But as a result of EIA challenges, Eskom admitted that it would not be able to deliver the new capacity within its budgeted timeframes and that the generation system, which was operating within a tight reserve margin framework of between 8% and 10%, would be vulnerable to increased interruptions next year.

Maroga's statements also follow closely on the release of a report by a panel set up specifically to investigate the appropriate policy response to the increasing tendency for foreigners to buy land in South Africa.

The panel's report is currently out for public comment and includes the following recommendations: the compulsory disclosure of nationality, race and gender; a possible temporary moratorium on the sale of State land to foreigners; a possible prohibition on foreign ownership in certain classified areas; the harmonisation of laws affecting land-use planning and zoning; the establishment of an interdepartmental oversight committee to monitor foreign land-ownership trends; and measures to deal with fronting.

However, Maroga stressed that the servitude acquisition issue was but one of several challenges associated with the group's accelerated capital programme.

‘CORRECT PRICING' THE BIGGEST CHALLENGE

He again indicated that the correct pricing of electricity was probably the biggest challenge to the sustainability of its build programme, which could involve the doubling up of Eskom's generation capacity to nearly 80 000 MW by 2025.

He said he was optimistic that its approach to the National Energy Regulator of South Africa (Nersa) to reopen the three-year tariff declaration early to allow for a material increase in the tariff structure was being given a fair hearing.

Earlier, a Nersa report described Eskom's application for changes to prices and the rules governing the that determination as "valid in broad terms".

The utility had proposed that Nersa change its rules to allow a flow through of primary-energy costs; to compensate for the accelerated capital programme; and to facilitate a reopening of the multiyear price determination (MYPD).

The prevailing MYPD allowed for a 5,1% increase for 2005/6, 5,9% for 2006/7, and 6,2% for 2008/9.

Eskom wants an early adjustment of 18% for 2008/9, followed by 17% in 2009/10, having warned that South African electricity consumers could face an even more dramatic 30% step change if the adjustment was disallowed.

Nersa would hold public hearings into Eskom's application on November 22 and make a final determination by December 20.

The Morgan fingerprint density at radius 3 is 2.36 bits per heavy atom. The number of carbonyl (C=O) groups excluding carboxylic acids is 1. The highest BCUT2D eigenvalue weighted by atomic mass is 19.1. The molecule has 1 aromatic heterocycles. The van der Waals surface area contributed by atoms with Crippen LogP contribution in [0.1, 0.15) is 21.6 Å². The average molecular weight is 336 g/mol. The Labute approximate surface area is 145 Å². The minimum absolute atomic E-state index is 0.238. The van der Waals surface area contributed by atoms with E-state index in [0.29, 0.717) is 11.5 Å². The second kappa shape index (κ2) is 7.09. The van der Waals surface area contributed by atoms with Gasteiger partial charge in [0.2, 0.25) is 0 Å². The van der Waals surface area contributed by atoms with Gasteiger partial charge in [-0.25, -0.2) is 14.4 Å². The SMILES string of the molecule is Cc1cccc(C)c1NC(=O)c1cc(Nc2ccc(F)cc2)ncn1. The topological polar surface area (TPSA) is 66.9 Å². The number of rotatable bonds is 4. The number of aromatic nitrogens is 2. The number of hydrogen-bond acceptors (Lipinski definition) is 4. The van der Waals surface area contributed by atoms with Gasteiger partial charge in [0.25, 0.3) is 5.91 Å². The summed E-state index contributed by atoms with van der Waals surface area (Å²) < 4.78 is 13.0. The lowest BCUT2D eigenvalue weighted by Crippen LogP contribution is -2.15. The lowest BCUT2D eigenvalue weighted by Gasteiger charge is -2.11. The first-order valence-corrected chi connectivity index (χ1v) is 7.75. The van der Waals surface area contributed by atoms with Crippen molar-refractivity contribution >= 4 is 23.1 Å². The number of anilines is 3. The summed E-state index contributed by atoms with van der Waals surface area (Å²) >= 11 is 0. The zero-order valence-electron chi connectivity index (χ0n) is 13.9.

Edited by: Terence Creamer
Creamer Media Editor
© Reuse this Comment Guidelines (150 word limit)
 
 
 
 
 
 
 
 
Other Electricity News
A “record” $700-million in guarantees has been secured from the World Bank for Ghana’s Sankofa gas project to advance the West African nation’s energy transformation. The World Bank approved a $500-million International Development Association payment guarantee to...
Cabinet ministers are reviewing their decision to grant Eskom the ownership and operational rights of the proposed nuclear build programme, said the energy department's Deputy Director General Zizamele Mbambo. Mbambo, addressing a  seminar on South Africa’s nuclear...
POWER POTENTIAL Central Africa has significant hydropower potential to meet both its local and export requirements
The forecast increase in demand for electrical energy in the sub-Sahara Africa region has prompted heads of States to endorse an investigation of the 15 most promising hydropower projects, worth an estimated $50-billion, says black-owned engineering consulting firm...
More
 
 
Latest News
Embattled South African steel producer ArcelorMittal South Africa (AMSA) has offered insight into the “fair pricing model” it has tabled before government in return for tariff protection and a government stipulation that locally manufactured steel be designated for...
Telecommunications group Telkom on Friday said it had posted a 1.7% uptick in net revenue for the three months to June 30, on the back of a strong performance by mobile on data revenue and higher fixed-line subscription revenue. Mobile net revenue for the first three...